2. I don’t think its fair to keep blaming the younger generation for the direction the sport is heading. I am 21 and would much prefer things like DRS to be removed, and that is a viewpoint that from reading the comments on this site that a lot of young fans agree about. You are labelling a whole generation of fans with a tag that only applies to a minority.

      1. I’m only 15, yet I acknowledge (despite the fact I’ve only seen one whole season without DRS) that the racing would probably benefit from it, an opinion shared by most on this forum. That may not be the same for the “casual” audience though…

        1. Bernie is doing what Nintendo did with the Wii, strongly target casual gamers (fans) and people who don’t play games (watch f1), to increase the fan base, and thus profits. Only problem is they risked alienating their original fan base, which is exactly what is happening with f1 now. I will always be a fan and ill always watch f1, but I can see others are already switching off, and many more will no doubt follow if the situation gets any worse unfortunately.

  2. Imola is one my favorite circuits.it is one of those few counter clockwise circuits. Though a place of some tragedies. It is also a place of some great races and also some interesting schumi Alonso wheel to wheel racing.

  3. Interesting article. Wonder if we’ll ever see F1 at Imola again? (race, not testing)
    Also:

    Berger, who was minding his fuel consumption.

    How times change, but stay the same!

  4. I also prefer to remember May 1st 1988 to 1994. Not to say we should ever neglect what happened that tragic weekend but instead embrace the magical time in between these races. After the bitter blow of being disqualified in Brazil, despite an epic drive, this win in Imola is what started a new chapter of Ayrton Senna’s life. One with a car good enough to achieve his dreams, and a period most fans reference as their favourite team-mate battle of all time.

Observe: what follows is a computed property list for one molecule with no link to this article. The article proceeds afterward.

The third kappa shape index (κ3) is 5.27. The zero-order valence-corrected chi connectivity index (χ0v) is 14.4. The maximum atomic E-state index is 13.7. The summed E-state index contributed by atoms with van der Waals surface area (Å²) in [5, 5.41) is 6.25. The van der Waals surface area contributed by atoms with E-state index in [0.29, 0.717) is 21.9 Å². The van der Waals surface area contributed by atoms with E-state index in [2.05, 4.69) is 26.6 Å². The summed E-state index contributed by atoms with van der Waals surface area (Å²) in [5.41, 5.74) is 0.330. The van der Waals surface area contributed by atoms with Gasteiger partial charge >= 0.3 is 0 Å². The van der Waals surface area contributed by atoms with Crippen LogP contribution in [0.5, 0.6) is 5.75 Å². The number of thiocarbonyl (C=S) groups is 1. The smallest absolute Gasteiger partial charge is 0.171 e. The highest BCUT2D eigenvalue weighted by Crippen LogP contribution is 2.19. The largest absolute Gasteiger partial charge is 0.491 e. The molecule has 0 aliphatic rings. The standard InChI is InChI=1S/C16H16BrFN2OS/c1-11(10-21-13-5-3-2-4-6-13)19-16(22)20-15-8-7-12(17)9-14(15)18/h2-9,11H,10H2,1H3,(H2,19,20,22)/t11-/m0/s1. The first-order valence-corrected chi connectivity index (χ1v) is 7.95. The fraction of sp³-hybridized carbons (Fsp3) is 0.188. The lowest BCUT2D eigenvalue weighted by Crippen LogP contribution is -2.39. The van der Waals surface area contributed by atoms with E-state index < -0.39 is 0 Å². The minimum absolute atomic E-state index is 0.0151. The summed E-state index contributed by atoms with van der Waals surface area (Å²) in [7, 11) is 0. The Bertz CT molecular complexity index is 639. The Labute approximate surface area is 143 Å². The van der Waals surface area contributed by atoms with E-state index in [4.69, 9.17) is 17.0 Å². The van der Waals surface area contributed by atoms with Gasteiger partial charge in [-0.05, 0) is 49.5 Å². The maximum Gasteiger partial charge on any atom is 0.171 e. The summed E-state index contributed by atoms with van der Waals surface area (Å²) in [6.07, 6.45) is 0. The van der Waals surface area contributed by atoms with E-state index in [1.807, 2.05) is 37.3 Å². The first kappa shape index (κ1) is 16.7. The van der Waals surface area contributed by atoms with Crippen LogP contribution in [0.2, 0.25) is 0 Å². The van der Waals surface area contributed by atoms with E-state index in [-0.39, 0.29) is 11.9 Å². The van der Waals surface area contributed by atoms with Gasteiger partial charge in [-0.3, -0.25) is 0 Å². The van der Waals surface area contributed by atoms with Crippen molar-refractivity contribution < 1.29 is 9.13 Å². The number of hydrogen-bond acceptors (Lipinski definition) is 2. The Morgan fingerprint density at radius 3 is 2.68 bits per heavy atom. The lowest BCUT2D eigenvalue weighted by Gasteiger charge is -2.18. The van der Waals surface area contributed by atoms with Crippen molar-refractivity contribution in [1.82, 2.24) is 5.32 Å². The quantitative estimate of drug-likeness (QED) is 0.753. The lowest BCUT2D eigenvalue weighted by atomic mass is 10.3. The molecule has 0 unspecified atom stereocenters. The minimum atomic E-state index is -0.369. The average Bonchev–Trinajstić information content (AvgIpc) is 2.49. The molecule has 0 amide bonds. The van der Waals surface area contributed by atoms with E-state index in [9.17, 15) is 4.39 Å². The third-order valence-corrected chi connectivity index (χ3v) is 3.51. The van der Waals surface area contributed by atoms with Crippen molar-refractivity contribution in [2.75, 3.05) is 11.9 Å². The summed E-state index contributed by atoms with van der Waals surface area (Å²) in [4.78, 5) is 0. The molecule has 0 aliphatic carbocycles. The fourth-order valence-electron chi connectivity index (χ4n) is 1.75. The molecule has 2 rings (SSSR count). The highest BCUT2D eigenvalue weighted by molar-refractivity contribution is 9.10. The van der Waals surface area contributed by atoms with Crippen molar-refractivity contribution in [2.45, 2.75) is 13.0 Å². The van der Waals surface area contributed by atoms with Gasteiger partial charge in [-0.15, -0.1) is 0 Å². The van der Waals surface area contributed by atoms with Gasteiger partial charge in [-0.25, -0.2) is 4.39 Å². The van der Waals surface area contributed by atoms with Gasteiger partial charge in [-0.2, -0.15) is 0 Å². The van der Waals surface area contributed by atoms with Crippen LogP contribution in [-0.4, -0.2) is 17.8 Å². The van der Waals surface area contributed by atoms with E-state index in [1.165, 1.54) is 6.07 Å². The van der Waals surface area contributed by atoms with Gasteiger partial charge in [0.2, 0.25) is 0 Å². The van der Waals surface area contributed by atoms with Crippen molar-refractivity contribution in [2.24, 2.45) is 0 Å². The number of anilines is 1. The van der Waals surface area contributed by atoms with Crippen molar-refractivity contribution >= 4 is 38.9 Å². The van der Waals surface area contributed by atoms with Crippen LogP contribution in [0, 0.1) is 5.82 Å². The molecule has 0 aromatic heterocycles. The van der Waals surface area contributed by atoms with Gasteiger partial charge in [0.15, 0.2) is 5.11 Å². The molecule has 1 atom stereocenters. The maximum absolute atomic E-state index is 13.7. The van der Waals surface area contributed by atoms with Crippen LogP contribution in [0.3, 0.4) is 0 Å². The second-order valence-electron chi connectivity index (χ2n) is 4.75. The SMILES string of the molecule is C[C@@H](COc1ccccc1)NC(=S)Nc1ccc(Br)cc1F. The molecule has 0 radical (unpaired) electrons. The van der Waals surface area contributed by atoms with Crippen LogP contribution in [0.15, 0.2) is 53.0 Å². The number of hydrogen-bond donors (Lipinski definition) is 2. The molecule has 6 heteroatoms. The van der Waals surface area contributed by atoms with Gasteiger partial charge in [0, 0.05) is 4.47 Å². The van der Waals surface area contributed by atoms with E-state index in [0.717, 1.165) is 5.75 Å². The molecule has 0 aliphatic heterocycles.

5. 10.5 seconds between first and last on the grid. Anyone who questions the ability, skill and professionalism of Caterham, Marussia and the late HRT should remember that stat.

      1. 7.5 seconds is still a pretty big gap! If you do the sums with the 107% rule we have today 19th downwards would have failed to qualify.

  6. Great article Keith, but a couple of minor points I need to point out:

    1) You make it sound as if Prost missed out on pole because of Arnoux. He didn’t. Even if Prost could have bridged the 8 tenths deficit on that lap, Senna would have just got out and went half a second quicker as he always did

    2) What did the audience make of the 2011 season which was one of domination, not even of 1 team but of 1 driver? That was the 6th season of the engine regulations. Still the racing behind Vettel(and at rare races, including Vettel) was pretty good, as it was at times during the 1988 season(with added bonus of Prost vs Senna). What does the audience make of the thousand overtakes per race in NASCAR? And what with the ten thousand overtakes per race in endurance fast engineering exercise that some dare call “racing”? So I don’t think the engine formula has nowadays any relevance at all to the enjoyment of the public. It’s rather the overall quality of the racing that’s important(ie. is overtaking possible but not too easy?). We’d rarely seen Vettel on camera in Bahrain but by the looks of it the “audience” rather enjoyed the race after all.

    Lastly, the domination of Mclaren came not only because of the engine. After all the rest of the turbo teams couldn’t hold a candle to them. So it was the rare combination of best engine, chassis and drivers that did the trick. And an purely engine inspired domination is even less likely in 2014, because every engine manufacturer supplies engines of the same specification to multiple teams

    1. Agree with the last point strongly. Thankfully, no team will have exclusive use of the strongest engine, like McLaren-Honda & Williams-Renault in the 80s and early 90s.

      Having said that, if the Ferrari powertrain is dominant in 2014, guess which team will win the races? It won’t be Toro Rosso… Similarly, the Mercedes team has seen the Mercedes engine first. And if they’re still using high-wear exploding tyres like this year, that should mix things up and give underpowered cars a chance.

      Thanks for a very welcome different angle on Senna on the first of May, by the way.

      1. @tomsk You’re welcome! On the point of teams having access to the same engines, Lotus also had Honda power in 1988. As far as I know they were the same specification.

        But Lotus didn’t have Senna and Prost and an MP4-4, they had Piquet and Nakajima and a 100T. And it’s worth remembering this recent interview with Piquet where he said he was never the same after his crash at Imola the year before:

        http://www.f1fanatic.co.uk/2013/01/26/nigel-mansell-nelson-piquet-f1-rivalry/

    2. With regards to the last point also, the rules regarding the design of the engines are so constrictive that it is unlikely one manufacturer will be able to steal a huge march on the others. Also, I’m pretty sure the development freeze date is fairly soon after the start of the season, so likely we’ll see very little development also.

  7. missing the point of the article.